Medicaid Fraud Lawyer in Columbus, OH
Whether you are a health care provider, medical facility employee, or a benefits recipient, a Medicaid fraud charge is a serious matter. Many people find themselves in this situation, and some may be unsure how it happened or what it means. However, it is a crime in Ohio to commit healthcare fraud, and the consequences of this white-collar crime are real.
If you are a medical professional, an Ohio Medicaid fraud conviction could mean losing your license, closing your practice, and falling out with patients who trust you. If you are a healthcare facility, it could mean years of stringent audits and constant monitoring from authorities who have you on their radar. If you are a consumer, you may find it difficult to find or keep a job or pursue other opportunities once people see your conviction as a red flag.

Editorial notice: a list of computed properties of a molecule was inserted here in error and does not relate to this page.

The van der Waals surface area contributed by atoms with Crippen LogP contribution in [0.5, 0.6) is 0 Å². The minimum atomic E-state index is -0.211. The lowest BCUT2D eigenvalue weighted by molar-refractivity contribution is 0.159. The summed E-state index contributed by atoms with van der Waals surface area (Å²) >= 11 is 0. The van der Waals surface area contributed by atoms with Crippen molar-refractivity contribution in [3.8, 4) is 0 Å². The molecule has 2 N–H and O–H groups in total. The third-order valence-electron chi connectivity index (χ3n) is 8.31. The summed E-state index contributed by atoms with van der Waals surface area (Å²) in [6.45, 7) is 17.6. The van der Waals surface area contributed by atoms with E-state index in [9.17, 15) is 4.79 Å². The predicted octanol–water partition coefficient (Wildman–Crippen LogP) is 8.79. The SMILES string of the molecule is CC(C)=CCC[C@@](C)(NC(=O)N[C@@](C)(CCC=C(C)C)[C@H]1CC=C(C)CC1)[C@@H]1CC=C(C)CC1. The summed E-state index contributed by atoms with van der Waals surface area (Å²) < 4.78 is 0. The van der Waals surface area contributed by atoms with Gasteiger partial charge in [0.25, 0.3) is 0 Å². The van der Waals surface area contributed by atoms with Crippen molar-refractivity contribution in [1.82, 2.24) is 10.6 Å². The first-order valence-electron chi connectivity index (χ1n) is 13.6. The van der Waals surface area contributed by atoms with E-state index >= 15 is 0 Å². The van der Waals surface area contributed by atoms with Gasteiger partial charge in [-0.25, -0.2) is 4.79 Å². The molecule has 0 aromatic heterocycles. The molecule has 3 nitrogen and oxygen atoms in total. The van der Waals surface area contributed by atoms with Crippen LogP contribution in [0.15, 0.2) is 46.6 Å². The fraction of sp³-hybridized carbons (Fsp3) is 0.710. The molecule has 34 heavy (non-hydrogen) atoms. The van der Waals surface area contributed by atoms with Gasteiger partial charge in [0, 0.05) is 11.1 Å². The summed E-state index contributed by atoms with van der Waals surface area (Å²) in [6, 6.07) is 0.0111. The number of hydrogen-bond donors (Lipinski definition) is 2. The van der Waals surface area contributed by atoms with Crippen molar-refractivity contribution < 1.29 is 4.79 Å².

Medicaid, a health insurance program jointly run and paid for by state and federal governments, provides medical care to millions of people in the United States with limited income and resources. Medicaid fraud is any illegal practice that misuses money for these recipients.
Fraudulent Medicaid practices can mean various things. A medical practitioner who bills for services they did not provide can be charged with this offense, but so can someone who allowed their healthcare provider to bill them for services they never received. Still, sometimes, people charged with Medicaid fraud may have made a simple billing error or not know someone stole and used their identity for fraudulent activities. All the people in these situations could seek a defense attorney’s help.